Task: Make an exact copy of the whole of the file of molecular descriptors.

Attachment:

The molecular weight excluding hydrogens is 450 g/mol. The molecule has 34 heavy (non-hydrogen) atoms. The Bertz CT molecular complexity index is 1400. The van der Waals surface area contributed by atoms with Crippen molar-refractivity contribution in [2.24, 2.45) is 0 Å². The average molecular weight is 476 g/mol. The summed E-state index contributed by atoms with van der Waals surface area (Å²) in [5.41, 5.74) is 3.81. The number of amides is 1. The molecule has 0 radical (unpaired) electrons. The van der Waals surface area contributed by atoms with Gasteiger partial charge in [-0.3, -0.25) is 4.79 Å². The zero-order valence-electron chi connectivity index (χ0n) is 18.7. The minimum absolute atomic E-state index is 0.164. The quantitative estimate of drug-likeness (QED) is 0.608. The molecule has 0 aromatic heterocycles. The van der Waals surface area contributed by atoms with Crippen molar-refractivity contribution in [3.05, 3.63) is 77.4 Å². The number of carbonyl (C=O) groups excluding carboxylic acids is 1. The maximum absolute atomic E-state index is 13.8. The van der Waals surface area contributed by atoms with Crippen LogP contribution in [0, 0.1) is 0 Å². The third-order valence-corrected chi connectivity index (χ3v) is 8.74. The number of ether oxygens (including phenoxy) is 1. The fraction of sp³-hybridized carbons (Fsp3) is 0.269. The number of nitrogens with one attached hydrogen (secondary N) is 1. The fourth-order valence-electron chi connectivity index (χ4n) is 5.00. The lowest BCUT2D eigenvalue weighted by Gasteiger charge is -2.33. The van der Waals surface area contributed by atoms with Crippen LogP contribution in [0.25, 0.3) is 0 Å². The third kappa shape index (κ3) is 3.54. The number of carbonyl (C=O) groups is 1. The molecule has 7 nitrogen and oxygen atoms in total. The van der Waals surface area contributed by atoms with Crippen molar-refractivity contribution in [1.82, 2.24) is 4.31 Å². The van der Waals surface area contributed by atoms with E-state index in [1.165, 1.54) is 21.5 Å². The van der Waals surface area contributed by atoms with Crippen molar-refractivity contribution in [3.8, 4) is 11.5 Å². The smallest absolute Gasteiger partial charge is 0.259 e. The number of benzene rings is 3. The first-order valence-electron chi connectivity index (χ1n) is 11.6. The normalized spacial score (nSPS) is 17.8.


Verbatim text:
The molecular weight excluding hydrogens is 450 g/mol. The molecule has 34 heavy (non-hydrogen) atoms. The Bertz CT molecular complexity index is 1400. The van der Waals surface area contributed by atoms with Crippen molar-refractivity contribution in [2.24, 2.45) is 0 Å². The average molecular weight is 476 g/mol. The summed E-state index contributed by atoms with van der Waals surface area (Å²) in [5.41, 5.74) is 3.81. The number of amides is 1. The molecule has 0 radical (unpaired) electrons. The van der Waals surface area contributed by atoms with Gasteiger partial charge in [-0.3, -0.25) is 4.79 Å². The zero-order valence-electron chi connectivity index (χ0n) is 18.7. The minimum absolute atomic E-state index is 0.164. The quantitative estimate of drug-likeness (QED) is 0.608. The molecule has 0 aromatic heterocycles. The van der Waals surface area contributed by atoms with Crippen molar-refractivity contribution in [3.05, 3.63) is 77.4 Å². The number of carbonyl (C=O) groups excluding carboxylic acids is 1. The maximum absolute atomic E-state index is 13.8. The van der Waals surface area contributed by atoms with Crippen LogP contribution in [0, 0.1) is 0 Å². The third-order valence-corrected chi connectivity index (χ3v) is 8.74. The number of ether oxygens (including phenoxy) is 1. The fraction of sp³-hybridized carbons (Fsp3) is 0.269. The number of nitrogens with one attached hydrogen (secondary N) is 1. The fourth-order valence-electron chi connectivity index (χ4n) is 5.00. The lowest BCUT2D eigenvalue weighted by Gasteiger charge is -2.33. The van der Waals surface area contributed by atoms with Crippen LogP contribution in [0.25, 0.3) is 0 Å². The third kappa shape index (κ3) is 3.54. The number of carbonyl (C=O) groups is 1. The molecule has 7 nitrogen and oxygen atoms in total. The van der Waals surface area contributed by atoms with Crippen molar-refractivity contribution in [1.82, 2.24) is 4.31 Å². The van der Waals surface area contributed by atoms with E-state index in [1.165, 1.54) is 21.5 Å². The van der Waals surface area contributed by atoms with Crippen molar-refractivity contribution in [3.8, 4) is 11.5 Å². The smallest absolute Gasteiger partial charge is 0.259 e. The number of benzene rings is 3. The first-order valence-electron chi connectivity index (χ1n) is 11.6. The normalized spacial score (nSPS) is 17.8.